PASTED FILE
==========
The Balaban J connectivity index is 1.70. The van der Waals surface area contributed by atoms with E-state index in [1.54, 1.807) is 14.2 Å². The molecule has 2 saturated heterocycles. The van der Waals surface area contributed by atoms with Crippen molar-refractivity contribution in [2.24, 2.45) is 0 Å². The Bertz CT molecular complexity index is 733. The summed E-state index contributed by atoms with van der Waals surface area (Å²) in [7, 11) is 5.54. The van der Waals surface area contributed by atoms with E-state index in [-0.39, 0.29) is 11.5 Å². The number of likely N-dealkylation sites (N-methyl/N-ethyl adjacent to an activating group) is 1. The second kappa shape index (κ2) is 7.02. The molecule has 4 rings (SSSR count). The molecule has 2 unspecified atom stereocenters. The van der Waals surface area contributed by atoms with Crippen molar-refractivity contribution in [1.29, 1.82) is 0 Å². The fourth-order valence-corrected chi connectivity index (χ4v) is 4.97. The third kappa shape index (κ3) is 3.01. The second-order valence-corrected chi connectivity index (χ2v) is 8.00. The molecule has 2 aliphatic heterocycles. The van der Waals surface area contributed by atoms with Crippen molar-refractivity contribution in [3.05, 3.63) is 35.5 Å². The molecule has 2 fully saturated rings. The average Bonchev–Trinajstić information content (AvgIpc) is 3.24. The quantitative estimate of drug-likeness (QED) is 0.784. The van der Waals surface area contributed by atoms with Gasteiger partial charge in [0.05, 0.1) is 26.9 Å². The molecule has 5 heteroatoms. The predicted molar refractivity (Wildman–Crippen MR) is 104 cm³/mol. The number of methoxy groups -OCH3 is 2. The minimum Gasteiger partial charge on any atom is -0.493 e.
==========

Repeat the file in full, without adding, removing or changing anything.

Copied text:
The Balaban J connectivity index is 1.70. The van der Waals surface area contributed by atoms with E-state index in [1.54, 1.807) is 14.2 Å². The molecule has 2 saturated heterocycles. The van der Waals surface area contributed by atoms with Crippen molar-refractivity contribution in [2.24, 2.45) is 0 Å². The Bertz CT molecular complexity index is 733. The summed E-state index contributed by atoms with van der Waals surface area (Å²) in [7, 11) is 5.54. The van der Waals surface area contributed by atoms with E-state index in [-0.39, 0.29) is 11.5 Å². The number of likely N-dealkylation sites (N-methyl/N-ethyl adjacent to an activating group) is 1. The second kappa shape index (κ2) is 7.02. The molecule has 4 rings (SSSR count). The molecule has 2 unspecified atom stereocenters. The van der Waals surface area contributed by atoms with Crippen molar-refractivity contribution in [1.29, 1.82) is 0 Å². The fourth-order valence-corrected chi connectivity index (χ4v) is 4.97. The third kappa shape index (κ3) is 3.01. The second-order valence-corrected chi connectivity index (χ2v) is 8.00. The molecule has 2 aliphatic heterocycles. The van der Waals surface area contributed by atoms with Crippen molar-refractivity contribution in [3.05, 3.63) is 35.5 Å². The molecule has 2 fully saturated rings. The average Bonchev–Trinajstić information content (AvgIpc) is 3.24. The quantitative estimate of drug-likeness (QED) is 0.784. The van der Waals surface area contributed by atoms with Gasteiger partial charge in [0.05, 0.1) is 26.9 Å². The molecule has 5 heteroatoms. The predicted molar refractivity (Wildman–Crippen MR) is 104 cm³/mol. The number of methoxy groups -OCH3 is 2. The minimum Gasteiger partial charge on any atom is -0.493 e.